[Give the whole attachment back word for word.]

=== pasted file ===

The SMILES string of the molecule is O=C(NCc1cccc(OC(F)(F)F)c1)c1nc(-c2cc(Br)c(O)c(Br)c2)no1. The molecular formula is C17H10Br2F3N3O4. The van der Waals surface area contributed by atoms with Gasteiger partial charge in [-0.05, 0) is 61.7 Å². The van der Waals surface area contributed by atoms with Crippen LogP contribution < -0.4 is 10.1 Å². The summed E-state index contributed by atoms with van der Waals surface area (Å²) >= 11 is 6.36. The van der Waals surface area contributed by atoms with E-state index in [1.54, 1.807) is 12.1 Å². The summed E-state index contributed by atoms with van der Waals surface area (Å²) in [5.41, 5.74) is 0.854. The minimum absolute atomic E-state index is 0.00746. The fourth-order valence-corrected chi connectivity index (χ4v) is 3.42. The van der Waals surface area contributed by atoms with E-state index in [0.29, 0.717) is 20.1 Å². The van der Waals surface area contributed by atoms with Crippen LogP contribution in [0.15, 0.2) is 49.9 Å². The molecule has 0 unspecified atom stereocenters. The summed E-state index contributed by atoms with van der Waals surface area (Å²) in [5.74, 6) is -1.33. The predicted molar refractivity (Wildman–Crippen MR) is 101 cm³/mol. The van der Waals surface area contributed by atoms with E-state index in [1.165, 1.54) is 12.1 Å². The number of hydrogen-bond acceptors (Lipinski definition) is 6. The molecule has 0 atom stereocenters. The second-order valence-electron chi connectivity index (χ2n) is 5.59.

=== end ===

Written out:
The SMILES string of the molecule is O=C(NCc1cccc(OC(F)(F)F)c1)c1nc(-c2cc(Br)c(O)c(Br)c2)no1. The molecular formula is C17H10Br2F3N3O4. The van der Waals surface area contributed by atoms with Gasteiger partial charge in [-0.05, 0) is 61.7 Å². The van der Waals surface area contributed by atoms with Crippen LogP contribution < -0.4 is 10.1 Å². The summed E-state index contributed by atoms with van der Waals surface area (Å²) >= 11 is 6.36. The van der Waals surface area contributed by atoms with E-state index in [1.54, 1.807) is 12.1 Å². The summed E-state index contributed by atoms with van der Waals surface area (Å²) in [5.41, 5.74) is 0.854. The minimum absolute atomic E-state index is 0.00746. The fourth-order valence-corrected chi connectivity index (χ4v) is 3.42. The van der Waals surface area contributed by atoms with E-state index in [0.29, 0.717) is 20.1 Å². The van der Waals surface area contributed by atoms with Crippen LogP contribution in [0.15, 0.2) is 49.9 Å². The molecule has 0 unspecified atom stereocenters. The summed E-state index contributed by atoms with van der Waals surface area (Å²) in [5.74, 6) is -1.33. The predicted molar refractivity (Wildman–Crippen MR) is 101 cm³/mol. The van der Waals surface area contributed by atoms with E-state index in [1.165, 1.54) is 12.1 Å². The number of hydrogen-bond acceptors (Lipinski definition) is 6. The molecule has 0 atom stereocenters. The second-order valence-electron chi connectivity index (χ2n) is 5.59.